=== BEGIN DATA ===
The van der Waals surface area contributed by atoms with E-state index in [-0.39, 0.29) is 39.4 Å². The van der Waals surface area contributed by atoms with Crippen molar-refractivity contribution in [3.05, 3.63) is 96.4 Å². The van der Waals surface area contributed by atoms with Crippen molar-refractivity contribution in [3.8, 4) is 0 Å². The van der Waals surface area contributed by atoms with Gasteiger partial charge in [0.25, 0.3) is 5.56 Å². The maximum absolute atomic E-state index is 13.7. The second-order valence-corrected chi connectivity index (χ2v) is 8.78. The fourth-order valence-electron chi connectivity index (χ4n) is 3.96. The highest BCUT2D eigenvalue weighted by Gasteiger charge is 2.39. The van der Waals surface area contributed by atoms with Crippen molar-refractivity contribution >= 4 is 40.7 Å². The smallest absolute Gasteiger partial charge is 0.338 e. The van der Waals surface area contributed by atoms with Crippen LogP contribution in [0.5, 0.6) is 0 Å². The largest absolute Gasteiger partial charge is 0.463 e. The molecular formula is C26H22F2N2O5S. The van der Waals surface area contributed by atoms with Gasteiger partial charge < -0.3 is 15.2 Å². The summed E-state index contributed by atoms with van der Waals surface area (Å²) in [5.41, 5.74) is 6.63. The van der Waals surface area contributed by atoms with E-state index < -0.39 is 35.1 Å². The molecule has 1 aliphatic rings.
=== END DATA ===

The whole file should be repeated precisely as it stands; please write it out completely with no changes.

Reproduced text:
The van der Waals surface area contributed by atoms with E-state index in [-0.39, 0.29) is 39.4 Å². The van der Waals surface area contributed by atoms with Crippen molar-refractivity contribution in [3.05, 3.63) is 96.4 Å². The van der Waals surface area contributed by atoms with Crippen molar-refractivity contribution in [3.8, 4) is 0 Å². The van der Waals surface area contributed by atoms with Gasteiger partial charge in [0.25, 0.3) is 5.56 Å². The maximum absolute atomic E-state index is 13.7. The second-order valence-corrected chi connectivity index (χ2v) is 8.78. The fourth-order valence-electron chi connectivity index (χ4n) is 3.96. The highest BCUT2D eigenvalue weighted by Gasteiger charge is 2.39. The van der Waals surface area contributed by atoms with Crippen molar-refractivity contribution >= 4 is 40.7 Å². The smallest absolute Gasteiger partial charge is 0.338 e. The van der Waals surface area contributed by atoms with Crippen LogP contribution in [0.5, 0.6) is 0 Å². The largest absolute Gasteiger partial charge is 0.463 e. The molecular formula is C26H22F2N2O5S. The van der Waals surface area contributed by atoms with Gasteiger partial charge < -0.3 is 15.2 Å². The summed E-state index contributed by atoms with van der Waals surface area (Å²) in [5.41, 5.74) is 6.63. The van der Waals surface area contributed by atoms with E-state index < -0.39 is 35.1 Å². The molecule has 1 aliphatic rings.